Pertinent to this RFP is the fact that the management team the SM City Council selects will only be in place for two years, at which time the process will be repeated. Admittedly, 18th Street has deeper pockets than the Maxima Art Initiative (Yossi Govrin) however since the City provides structural maintenance funding is not relevant. The City is offering to contribute $200,000 annually to the management team selected to oversee the Santa Monica Airport Art Studios. That seems like an insignificant amount for programming and event management, yet it will have to do. Yossi’s team have shown that they can manage the Arts complex. They had the vision and guts to jumpstart their studios in this abandoned hangar and they are still open for business because of Yossi’s determination, backbone, and imagination.
The Arts Commission reviewed the RFP at its November meeting and conducted an exhaustive three-hour hearing. After a significant amount of public comment and internal discussion, the Commission voted to retain Yossi Govrin’s Maxima Art Initiative as the management team going forward. Subsequently, the Commission was advised that they were not allowed to weigh in on this RFP. Our city attorney voided their vote. In addition, a member who should have recused himself failed to do so. Be that as it may, the Arts Commission took a stand actively supporting the existing operation’s retention and at the same time registered praise for the continued success of the 18th Street Arts Center.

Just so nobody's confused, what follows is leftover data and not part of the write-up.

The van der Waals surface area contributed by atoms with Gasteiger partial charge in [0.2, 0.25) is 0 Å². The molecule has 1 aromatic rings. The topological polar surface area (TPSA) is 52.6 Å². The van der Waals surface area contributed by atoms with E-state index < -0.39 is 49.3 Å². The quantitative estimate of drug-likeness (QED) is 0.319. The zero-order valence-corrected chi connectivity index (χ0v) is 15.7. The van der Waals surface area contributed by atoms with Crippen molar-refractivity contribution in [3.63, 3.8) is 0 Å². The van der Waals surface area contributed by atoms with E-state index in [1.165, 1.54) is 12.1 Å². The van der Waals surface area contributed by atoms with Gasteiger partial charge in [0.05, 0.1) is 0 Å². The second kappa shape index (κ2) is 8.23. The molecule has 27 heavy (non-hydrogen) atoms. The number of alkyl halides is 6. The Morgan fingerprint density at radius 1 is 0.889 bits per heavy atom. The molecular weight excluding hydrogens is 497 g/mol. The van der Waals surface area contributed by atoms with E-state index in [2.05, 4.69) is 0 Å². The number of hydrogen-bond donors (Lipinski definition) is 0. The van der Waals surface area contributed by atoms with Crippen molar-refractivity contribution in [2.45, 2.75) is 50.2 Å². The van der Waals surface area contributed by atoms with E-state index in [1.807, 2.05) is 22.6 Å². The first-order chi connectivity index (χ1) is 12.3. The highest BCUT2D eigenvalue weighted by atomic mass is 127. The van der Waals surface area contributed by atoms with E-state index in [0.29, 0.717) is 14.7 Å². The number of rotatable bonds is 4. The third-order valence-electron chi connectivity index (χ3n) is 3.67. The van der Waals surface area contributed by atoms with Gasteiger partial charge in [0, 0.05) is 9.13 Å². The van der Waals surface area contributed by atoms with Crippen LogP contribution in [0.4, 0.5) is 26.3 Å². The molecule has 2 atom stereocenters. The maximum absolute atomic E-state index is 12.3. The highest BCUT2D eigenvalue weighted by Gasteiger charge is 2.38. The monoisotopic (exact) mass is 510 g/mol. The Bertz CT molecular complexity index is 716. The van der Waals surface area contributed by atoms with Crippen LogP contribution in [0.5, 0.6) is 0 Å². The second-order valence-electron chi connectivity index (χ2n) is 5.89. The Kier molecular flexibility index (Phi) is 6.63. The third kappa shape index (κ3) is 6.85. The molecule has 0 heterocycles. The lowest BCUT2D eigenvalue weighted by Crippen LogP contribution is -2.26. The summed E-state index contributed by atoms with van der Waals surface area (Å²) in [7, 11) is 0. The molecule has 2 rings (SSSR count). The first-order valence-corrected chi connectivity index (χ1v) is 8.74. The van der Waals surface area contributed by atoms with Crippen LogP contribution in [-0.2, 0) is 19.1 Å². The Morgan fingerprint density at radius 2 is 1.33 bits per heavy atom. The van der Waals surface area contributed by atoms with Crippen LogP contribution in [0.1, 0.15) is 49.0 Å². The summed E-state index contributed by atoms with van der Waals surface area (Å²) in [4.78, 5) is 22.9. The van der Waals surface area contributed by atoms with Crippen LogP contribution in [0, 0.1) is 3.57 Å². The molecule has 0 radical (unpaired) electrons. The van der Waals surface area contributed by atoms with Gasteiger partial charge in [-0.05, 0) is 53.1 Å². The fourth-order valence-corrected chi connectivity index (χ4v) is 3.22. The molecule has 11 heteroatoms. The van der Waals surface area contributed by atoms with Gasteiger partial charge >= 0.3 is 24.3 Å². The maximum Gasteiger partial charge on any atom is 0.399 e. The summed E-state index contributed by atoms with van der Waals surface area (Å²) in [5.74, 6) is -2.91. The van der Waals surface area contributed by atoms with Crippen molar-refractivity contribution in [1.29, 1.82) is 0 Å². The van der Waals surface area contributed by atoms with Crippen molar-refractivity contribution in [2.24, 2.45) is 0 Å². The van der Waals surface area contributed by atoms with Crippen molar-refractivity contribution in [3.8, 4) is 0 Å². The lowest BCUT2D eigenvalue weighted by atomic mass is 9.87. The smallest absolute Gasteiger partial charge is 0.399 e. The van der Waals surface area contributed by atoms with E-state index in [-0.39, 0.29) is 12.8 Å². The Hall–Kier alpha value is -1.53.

This convoluted mess now journeys up the ladder to our City Council on Tuesday, December 18th. The Council has been instructed by staff to either a) approve the RFP, transferring management to 18th Street or b) call for a new RFP. Of course, the Council could decide to award the continuing management contract to the founder of the Santa Monica Airport Arts Studio for the next 24 months and then widely advertise a new RFP in 2020. At that time we will know whether Yossi and his crew can successfully navigate the new realities of the Arts Complex or if the “deeper pockets” of 18th Street are needed. The swirl of discussion about the management of the Arts in this rehabbed airplane hangar circumvents the most salient point of all – are the artists thriving? Is the turmoil interrupting their creativity? Will the existing artists survive what appears to be a corporate takeover of an arts complex in Santa Monica?
Having listened to the public testimony at the Arts Commission hearing in November and received the petition signed by 31 of 35 tenants asking the city to retain Yossi and his team, I believe the Arts are served best by continuity, not upheaval. The 18th Street Arts Center is planning a $15 Million renovation of their funky little complex. Let them complete that (and donate to help them achieve their goals) before expanding to SMO. Our city is changing so rapidly. Isn’t it nice to know that individuality can still exist in our densely populated town where every new building is a cookie cutter apartment complex? The Santa Monica Airport Arts Studios is a gem of our city. Let’s celebrate the Arts and celebrate the bravery of the founder. Money shouldn’t win every time, especially where the Arts are concerned. Retain the Maxima Arts Initiative and Yossi Govrin as the managers of the Airport Arts Studio. After all, it’s only for 24 months and, it’s their baby! They deserve that consideration.
By Phil Brock for SMart (Santa Monica Architects for a Responsible Tomorrow)
Thane Roberts AIA, Architect, Robert H. Taylor AIA, Ron Goldman FAIA, Architect, Dan Jansenson, Architect, Building and Fire-Life Safety Commission, Samuel Tolkin Architect, Mario Fonda-Bonardi, AIA, Planning Commissioner, Phil Brock, Santa Monica Arts Commission. For previous articles see www.santamonicaarch.wordpress.com/writing